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3 Reasons Social Security Isn't As Unreliable As You Think

By Kailey Hagen – Jun 6, 2021 at 6:09AM

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Whether you're 22 or 62, Social Security is still going to be around when you're ready to claim.

Social Security isn't the house of cards everyone seems to think it is. It's true that its trust funds could be depleted before the end of the decade, and that's a serious issue in need of solving. But even if that happens, Social Security isn't going to disappear. Here are three reasons why.

1. Social Security taxes pay to cover most of the program's expenditures

The Social Security trust funds are one source of financing for the program, but they're not the most important. That honor belongs to the Social Security taxes every worker pays. You hand over 6.2% of your wages up to the annual maximum ($142,800 in 2021) and your employer matches that, for a total of 12.4% of your earnings going to the Social Security Administration. Self-employed individuals must pay all 12.4% themselves.

Smiling senior sitting on a couch holding a coffee mug and looking at smartphone.

Image source: Getty Images.

In 2019, these payroll taxes amounted to a whopping $944.5 billion -- enough to cover 89% of all Social Security benefits paid out that year. The government will continue collecting these taxes, even after the trust funds are depleted, so the program's largest source of revenue will remain intact.

However, payroll taxes may not go quite as far going forward due to an increasing number of beneficiaries and fewer workers paying into the program. Back in 1940, there were 159.4 covered workers paying Social Security taxes for every retiree claiming benefits. These days, there are just 2.8 workers per beneficiary. 

This ratio is expected to decrease over time because the baby boomers are now entering retirement and advances in medical care are helping people live -- and claim Social Security -- for longer than ever before. That will cause Social Security's expenses to rise faster than its income, though even then, payroll taxes will still account for the majority of the program's funding.

2. Some Social Security recipients pay taxes too

The third source of Social Security funding comes from taxes that retirees over a certain income pay on their benefits. In 2019, this gave the program an extra $36.5 billion, enough to cover 3.4% of its expenses.

Only seniors with provisional incomes -- adjusted gross income (AGI) plus nontaxable interest and half of their Social Security benefits -- greater than $25,000 for single adults or $32,000 for couples will owe federal taxes on their benefits. Here's a primer if you're interested in learning how the government taxes Social Security recipients.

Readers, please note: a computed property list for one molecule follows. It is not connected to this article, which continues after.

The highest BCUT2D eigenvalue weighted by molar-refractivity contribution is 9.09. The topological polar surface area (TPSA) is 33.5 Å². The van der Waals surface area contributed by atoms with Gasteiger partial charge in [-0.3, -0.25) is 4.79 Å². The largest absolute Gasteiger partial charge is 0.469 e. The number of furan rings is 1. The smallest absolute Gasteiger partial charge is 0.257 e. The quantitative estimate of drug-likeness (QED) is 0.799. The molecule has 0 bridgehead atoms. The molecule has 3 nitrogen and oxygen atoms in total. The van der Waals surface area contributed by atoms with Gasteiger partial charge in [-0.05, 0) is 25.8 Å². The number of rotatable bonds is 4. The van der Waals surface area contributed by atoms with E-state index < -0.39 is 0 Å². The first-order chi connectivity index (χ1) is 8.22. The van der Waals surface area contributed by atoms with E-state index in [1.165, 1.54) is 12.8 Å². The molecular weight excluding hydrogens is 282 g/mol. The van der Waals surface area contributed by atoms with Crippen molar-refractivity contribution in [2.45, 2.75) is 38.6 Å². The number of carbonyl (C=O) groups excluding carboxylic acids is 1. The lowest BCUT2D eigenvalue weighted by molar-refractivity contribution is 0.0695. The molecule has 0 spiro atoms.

It's possible that these taxes could provide more income for Social Security over time as more seniors begin claiming, though. We can't predict how much revenue this would provide as the taxes owed depends on each retiree's provisional income, rather than being a set percentage of income, like the one workers pay. Nevertheless, it's another source of Social Security revenue that isn't going anywhere anytime soon.

3. The government can change how Social Security works

The current Social Security system has problems, but it can change over time. The government has yet to agree upon a plan to ensure its longevity, but several Congresspeople have proposed ideas over the years. They include:

  • Increasing or eliminating the cap on wages subject to Social Security tax
  • Raising the full retirement age (currently between 66 and 67, depending on birth year)
  • Raising the Social Security tax rate

If changing the program sounds like a radical idea, you should know it's been done before. When Social Security was first created back in 1935, the full retirement age (FRA) was 65. But in 1983, the government decided to gradually raise the FRA to help the program last longer. So another change isn't unprecedented.

Even if the government doesn't do anything and Social Security's trust funds run out, it would still be able to pay approximately 76% of scheduled benefits until 2090, according to the 2020 Social Security Trustees Report. This was written pre-pandemic, so this statistic has likely changed somewhat. But the point is, Social Security will still have quite a bit of money to pay beneficiaries for decades to come.

If you worry that your benefits, together with your personal savings, won't be enough to cover your retirement expenses, there are things you can do to increase your checks. You can start some of these strategies right now, even if you're too young to sign up for benefits. These tips will still be effective no matter what the government does to the program, so try as many of them as you can. When you're ready to start claiming Social Security, you'll be glad you did.

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